The HTML Markup

Nothing fancy here. We need a container for the calculator, we need a display, and we need a bunch of buttons. <div>, <input>, and <a> will do nicely. JavaScript is doing all the work here, there is no "graceful degradition" going on. If JavaScript is disabled, this calculator isn't going to work, so we'll just hide it completely. So, we aren't going to be making this a real <form>, so why the <input>? Inputs allow for text to be manually entered, which we will allow. They allow for easy selectability, and they have the "value" attribute, which is handy for getting and setting.

Here is the whole kit and kaboodle:

Full Screencast

Creating the Images

We only need a few. The background of the whole calculator, a "number" style button, a "function" style button, and the "equals" button. Each number and function doesn't need it's own image, we'll just lay text right over top. I think "Arial Black" makes a nice bold and calculator-like font.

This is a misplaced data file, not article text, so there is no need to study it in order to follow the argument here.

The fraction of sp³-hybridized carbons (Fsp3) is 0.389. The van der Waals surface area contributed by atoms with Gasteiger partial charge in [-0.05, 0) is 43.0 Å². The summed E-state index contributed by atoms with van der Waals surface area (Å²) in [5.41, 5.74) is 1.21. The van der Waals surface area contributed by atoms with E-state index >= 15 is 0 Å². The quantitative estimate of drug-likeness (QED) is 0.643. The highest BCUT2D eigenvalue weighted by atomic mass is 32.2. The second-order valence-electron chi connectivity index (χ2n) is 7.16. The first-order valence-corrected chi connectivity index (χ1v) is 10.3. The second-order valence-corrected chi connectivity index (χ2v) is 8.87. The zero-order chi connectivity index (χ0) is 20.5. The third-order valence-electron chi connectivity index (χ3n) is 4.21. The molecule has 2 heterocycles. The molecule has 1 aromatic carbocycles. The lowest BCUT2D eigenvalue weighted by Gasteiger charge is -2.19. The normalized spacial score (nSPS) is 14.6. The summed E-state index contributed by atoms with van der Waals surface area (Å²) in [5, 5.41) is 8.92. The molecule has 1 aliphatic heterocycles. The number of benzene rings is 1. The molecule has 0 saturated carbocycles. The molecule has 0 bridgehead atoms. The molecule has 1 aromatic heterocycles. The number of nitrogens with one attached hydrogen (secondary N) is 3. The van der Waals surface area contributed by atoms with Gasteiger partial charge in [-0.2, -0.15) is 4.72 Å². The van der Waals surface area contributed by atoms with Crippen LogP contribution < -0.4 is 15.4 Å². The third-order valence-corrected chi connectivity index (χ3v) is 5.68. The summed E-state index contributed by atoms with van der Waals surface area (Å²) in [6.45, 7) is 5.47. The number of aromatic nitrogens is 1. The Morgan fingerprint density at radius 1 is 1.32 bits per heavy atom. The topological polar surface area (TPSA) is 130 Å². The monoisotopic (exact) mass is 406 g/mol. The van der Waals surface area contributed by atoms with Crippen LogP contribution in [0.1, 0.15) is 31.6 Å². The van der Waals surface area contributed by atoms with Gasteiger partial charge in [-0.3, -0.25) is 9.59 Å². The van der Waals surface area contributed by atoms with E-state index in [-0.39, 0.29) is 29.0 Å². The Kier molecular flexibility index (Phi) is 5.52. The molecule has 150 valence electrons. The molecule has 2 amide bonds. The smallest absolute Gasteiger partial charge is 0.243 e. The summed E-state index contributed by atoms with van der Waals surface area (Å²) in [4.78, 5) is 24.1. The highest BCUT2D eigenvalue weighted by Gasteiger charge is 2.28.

Later when we make the calculator open and close, we'll use the "mini" calculator graphic and the "close" button.

Styling With CSS

Again nothing too fancy here. Absolute positioning does most of the grunt work making things go where they should go. We set position: relative on the calculator div itself and then we are free to absolutely position inside of it.

Here is the lot of it:

Setting Up jQuery Enviornment

In the HTML itself, we have some calls to make in order to get ready to start writing our own jQuery JavaScript. Namely, loading the jQuery and jQuery UI libraries and calling our soon-to-exist JavaScript file.

Getting Set Up

Let's put the very basics in. We'll need the classic "When the DOM is ready" statement to kick things off. This is common to all JavaScript as we don't want to be doing anything with elements before they all have loaded. Then we set up some basic events that we know are going to happen. We'll have a click event and function for each type of button. We'll also call the jQuery UI function to make our calculator draggable, as well as the tiny little function the allows for toggling it's visibility.

Using .data() for Variables, Not Globals